God made us a family. He gave freely first to us—and so we give freely also to others. God has been growing our Mars Hill family and giving us countless opportunities to love our city. As we continue to see God provide those opportunities, we want to rejoice in welcoming new people into our family–but we also want to welcome those who are marginalized and forgotten in our city.
You’ll notice on any walk through our city that Seattle has a high homeless population with great need both physically and spiritually. We have the great privilege of being able to meet needs in both of those areas. God has blessed us not only with the preeminent gift of the person, work, and love of Jesus, but also with great material resources. We want to use some of those resources to take care of those in our city with less than us—meeting not just physical but spiritual needs.
Loving "The least of these"
This past weekend, Mars Hill Downtown Seattle hosted its annual Christmas Coat Lunch, serving nearly 400 of Seattle’s homeless – men who have lost jobs, veterans struggling to re-adjust to civilian life, single moms with no one help support and care for them and their children, immigrant families who are struggling to make ends meet. It was an absolute joy to serve lunch, fill their stomachs, and give out coats, jackets, beanies, and scarves—a whole array of outwear for cold winter nights in Seattle.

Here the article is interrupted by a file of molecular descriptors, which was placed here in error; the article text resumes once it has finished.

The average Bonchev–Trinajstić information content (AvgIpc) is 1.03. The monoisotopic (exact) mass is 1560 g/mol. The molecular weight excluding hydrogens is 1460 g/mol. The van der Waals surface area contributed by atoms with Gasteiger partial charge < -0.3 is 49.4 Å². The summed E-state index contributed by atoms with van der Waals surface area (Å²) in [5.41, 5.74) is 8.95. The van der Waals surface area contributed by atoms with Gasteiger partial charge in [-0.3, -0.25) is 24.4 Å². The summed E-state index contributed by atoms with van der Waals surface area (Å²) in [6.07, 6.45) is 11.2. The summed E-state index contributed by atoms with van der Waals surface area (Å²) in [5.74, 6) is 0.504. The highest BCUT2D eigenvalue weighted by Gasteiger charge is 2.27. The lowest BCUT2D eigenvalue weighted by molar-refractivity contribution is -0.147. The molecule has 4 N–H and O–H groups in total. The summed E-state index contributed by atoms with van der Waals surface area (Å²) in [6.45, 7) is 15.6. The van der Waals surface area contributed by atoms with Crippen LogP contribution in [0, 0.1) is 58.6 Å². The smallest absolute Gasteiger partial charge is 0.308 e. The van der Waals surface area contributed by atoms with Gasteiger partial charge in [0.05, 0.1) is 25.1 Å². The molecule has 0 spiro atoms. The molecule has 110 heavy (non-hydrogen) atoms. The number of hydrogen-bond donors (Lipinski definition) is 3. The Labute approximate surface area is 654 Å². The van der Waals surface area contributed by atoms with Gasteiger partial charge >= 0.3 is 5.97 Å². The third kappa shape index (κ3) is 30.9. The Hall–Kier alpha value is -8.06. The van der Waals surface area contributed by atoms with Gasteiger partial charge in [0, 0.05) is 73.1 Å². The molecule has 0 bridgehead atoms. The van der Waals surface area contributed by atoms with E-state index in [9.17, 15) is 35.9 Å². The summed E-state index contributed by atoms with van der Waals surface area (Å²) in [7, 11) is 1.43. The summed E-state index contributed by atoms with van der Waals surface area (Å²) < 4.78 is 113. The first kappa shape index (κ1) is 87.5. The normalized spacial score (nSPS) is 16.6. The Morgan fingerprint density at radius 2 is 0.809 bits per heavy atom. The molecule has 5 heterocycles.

We don’t want to just give a lunch, we want to build relationships. We had the opportunity to build hundreds of relationships that we are praying will bear fruit as people return to the church for Sunday services or community groups. Already stories are coming in of those who returned for Sunday service the next day or who were able to meet up with members from the Downtown Seattle church.
Preach in word and deed
As Christians we are called to preach the gospel in not just through our words but also through our actions (1 John 3:18). In the early days of the Church, the Roman emperor Julian observed that “The Jews take care of the Jews, and the Greeks take care of the Greeks – but the Christians take care not just of themselves, but the Jews and the Greeks as well.” This radical and yet practical demonstration of God’s love was part of the reason Christianity spread like wildfire through the ancient Roman empire, and later, the world.
God first loved us with a love greater than we can fathom or ever deserved – and so, like the Christians of the early church, we seek to love others (1 John 4:19). May we not only look to take care of our own family but also look to serve those who aren't in our family yet.